I can’t describe how happy I was/am.  Being a part of his journey is a great honor.

Question:  How have you escaped self-loathing and your mean self in the heat of the moment?  Please tell me your story.

You Are Ink + Water


Being responsible for what we do now is not the same as being responsible for what has happened to us or is happening to us.

How to tell someone who suffered abuse that they are responsible for themselves?  How to tell a child of an OCD mom, that his adult self, is responsible for his emotional health?  How about someone living in poverty?  How about a victim of natural disaster?

…A parent whose child died before they did?

My dad tells me, no parent should live longer than their own child.  In 1993, in Mogadishu, Somalia, the US state department sent him to find a hospital that was usable as a service, not in anticipation of war.  There were essentially no hospitals.  Stripped, robbed of wood used to burn, hocked copper wiring, and a spirit of “every one for himself” sat in place of hospital supplies.  Dad had met with some tribe elders to try to conciliate, but without effect.  Before he knew it, it was war.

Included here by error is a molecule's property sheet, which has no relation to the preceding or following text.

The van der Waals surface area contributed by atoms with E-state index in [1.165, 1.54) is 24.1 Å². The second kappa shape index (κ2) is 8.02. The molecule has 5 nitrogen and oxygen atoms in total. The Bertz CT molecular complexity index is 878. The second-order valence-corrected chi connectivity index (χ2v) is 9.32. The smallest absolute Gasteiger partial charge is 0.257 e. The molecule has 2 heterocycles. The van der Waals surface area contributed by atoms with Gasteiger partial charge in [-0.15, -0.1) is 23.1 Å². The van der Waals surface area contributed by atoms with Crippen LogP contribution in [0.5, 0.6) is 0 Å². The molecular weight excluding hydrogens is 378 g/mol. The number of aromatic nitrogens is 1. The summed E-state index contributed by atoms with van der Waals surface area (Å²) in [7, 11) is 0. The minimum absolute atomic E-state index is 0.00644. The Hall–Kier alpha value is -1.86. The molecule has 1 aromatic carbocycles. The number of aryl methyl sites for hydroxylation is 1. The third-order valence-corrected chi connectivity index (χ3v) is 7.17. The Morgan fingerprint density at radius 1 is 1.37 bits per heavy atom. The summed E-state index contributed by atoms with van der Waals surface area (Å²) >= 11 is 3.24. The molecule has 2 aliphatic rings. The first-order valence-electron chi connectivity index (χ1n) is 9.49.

There was one hospital he found with 2 operating theaters and some recovery beds.  He joined the French nurses who were still there.  Working around the clock, he was Mogadishu’s only surgeon for that first week.  He walked out to a mile of bodies spread outside the hospital.  He chose who would be taken in to the operating room versus who would not and what that meant.  There was no anesthesia for hundreds of amputations.  Life expired without many theatrics.  Three weeks later, and after other surgeons had come, they evacuated him.  He came back to manicured bushes, telephone wires, paved roads.

After surviving the Vietnam war, 40 plus years of medical practice, and participating in treatment for many people who have died over many years, it is Somalia‘a open album that stays in Dad’s thoughts.  He sees the faces of parents shrouding their children.  He tells me as if I’d forget, “I can’t say enough about how I loved the people!”

Although Dad shared these traumas, he must claim his health.  The grieving parents likewise.  This is not to say, “Get over it.”

There is so much bad stuff affecting us, that it makes it easy to not take responsibility for our own selves.  But, the success of our health – emotional, physical, spiritual – begins and ends with “Me.”

Don’t give up or get over or go at “It” alone.  Buying in to being a friend to yourself, does not mean giving up on your other friends, including God, family, your beliefs, your assistance.  It does not mean erasing your history.  It does not mean starting over.  It means joining all these things.  It means being ink in the water, everywhere in your story.

So, here you are.  (Clang, cling, Chicka-Chicka Boom Boom!)  Can you still hear yourself?  You must!  I must!  Our health begins and ends with “Me.”

Self-Care Tip #74 – Be your story.  Be a friend to yourself.

Question:  Have you done this?  Do you relate?  Please tell me your thoughts.